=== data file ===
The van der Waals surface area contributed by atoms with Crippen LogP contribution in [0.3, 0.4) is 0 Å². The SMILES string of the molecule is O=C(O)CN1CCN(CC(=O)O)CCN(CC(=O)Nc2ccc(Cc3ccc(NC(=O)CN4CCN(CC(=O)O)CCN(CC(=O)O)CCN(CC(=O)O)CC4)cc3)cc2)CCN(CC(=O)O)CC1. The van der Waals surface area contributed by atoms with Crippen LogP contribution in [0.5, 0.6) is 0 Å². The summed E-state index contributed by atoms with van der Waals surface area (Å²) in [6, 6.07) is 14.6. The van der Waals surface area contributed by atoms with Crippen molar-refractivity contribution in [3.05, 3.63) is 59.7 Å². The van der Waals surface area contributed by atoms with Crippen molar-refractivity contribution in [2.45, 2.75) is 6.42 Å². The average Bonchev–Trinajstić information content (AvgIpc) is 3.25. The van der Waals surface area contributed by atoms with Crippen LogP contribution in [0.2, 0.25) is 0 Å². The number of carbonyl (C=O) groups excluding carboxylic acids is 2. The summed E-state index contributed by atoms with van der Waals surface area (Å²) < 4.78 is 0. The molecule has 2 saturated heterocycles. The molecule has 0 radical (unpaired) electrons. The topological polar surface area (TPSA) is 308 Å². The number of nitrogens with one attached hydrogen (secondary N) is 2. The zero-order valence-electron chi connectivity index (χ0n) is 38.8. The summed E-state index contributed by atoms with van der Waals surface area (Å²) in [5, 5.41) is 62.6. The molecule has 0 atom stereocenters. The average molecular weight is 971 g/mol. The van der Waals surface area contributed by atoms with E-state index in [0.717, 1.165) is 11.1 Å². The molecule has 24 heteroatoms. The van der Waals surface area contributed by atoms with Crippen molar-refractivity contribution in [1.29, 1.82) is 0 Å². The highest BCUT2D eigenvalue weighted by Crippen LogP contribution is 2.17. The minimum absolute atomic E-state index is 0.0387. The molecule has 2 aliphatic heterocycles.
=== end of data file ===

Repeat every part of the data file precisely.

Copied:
The van der Waals surface area contributed by atoms with Crippen LogP contribution in [0.3, 0.4) is 0 Å². The SMILES string of the molecule is O=C(O)CN1CCN(CC(=O)O)CCN(CC(=O)Nc2ccc(Cc3ccc(NC(=O)CN4CCN(CC(=O)O)CCN(CC(=O)O)CCN(CC(=O)O)CC4)cc3)cc2)CCN(CC(=O)O)CC1. The van der Waals surface area contributed by atoms with Crippen LogP contribution in [0.5, 0.6) is 0 Å². The summed E-state index contributed by atoms with van der Waals surface area (Å²) in [6, 6.07) is 14.6. The van der Waals surface area contributed by atoms with Crippen molar-refractivity contribution in [3.05, 3.63) is 59.7 Å². The van der Waals surface area contributed by atoms with Crippen molar-refractivity contribution in [2.45, 2.75) is 6.42 Å². The average Bonchev–Trinajstić information content (AvgIpc) is 3.25. The van der Waals surface area contributed by atoms with Crippen LogP contribution in [0.2, 0.25) is 0 Å². The number of carbonyl (C=O) groups excluding carboxylic acids is 2. The summed E-state index contributed by atoms with van der Waals surface area (Å²) < 4.78 is 0. The molecule has 2 saturated heterocycles. The molecule has 0 radical (unpaired) electrons. The topological polar surface area (TPSA) is 308 Å². The number of nitrogens with one attached hydrogen (secondary N) is 2. The zero-order valence-electron chi connectivity index (χ0n) is 38.8. The summed E-state index contributed by atoms with van der Waals surface area (Å²) in [5, 5.41) is 62.6. The molecule has 0 atom stereocenters. The average molecular weight is 971 g/mol. The van der Waals surface area contributed by atoms with E-state index in [0.717, 1.165) is 11.1 Å². The molecule has 24 heteroatoms. The van der Waals surface area contributed by atoms with Crippen molar-refractivity contribution in [1.29, 1.82) is 0 Å². The highest BCUT2D eigenvalue weighted by Crippen LogP contribution is 2.17. The minimum absolute atomic E-state index is 0.0387. The molecule has 2 aliphatic heterocycles.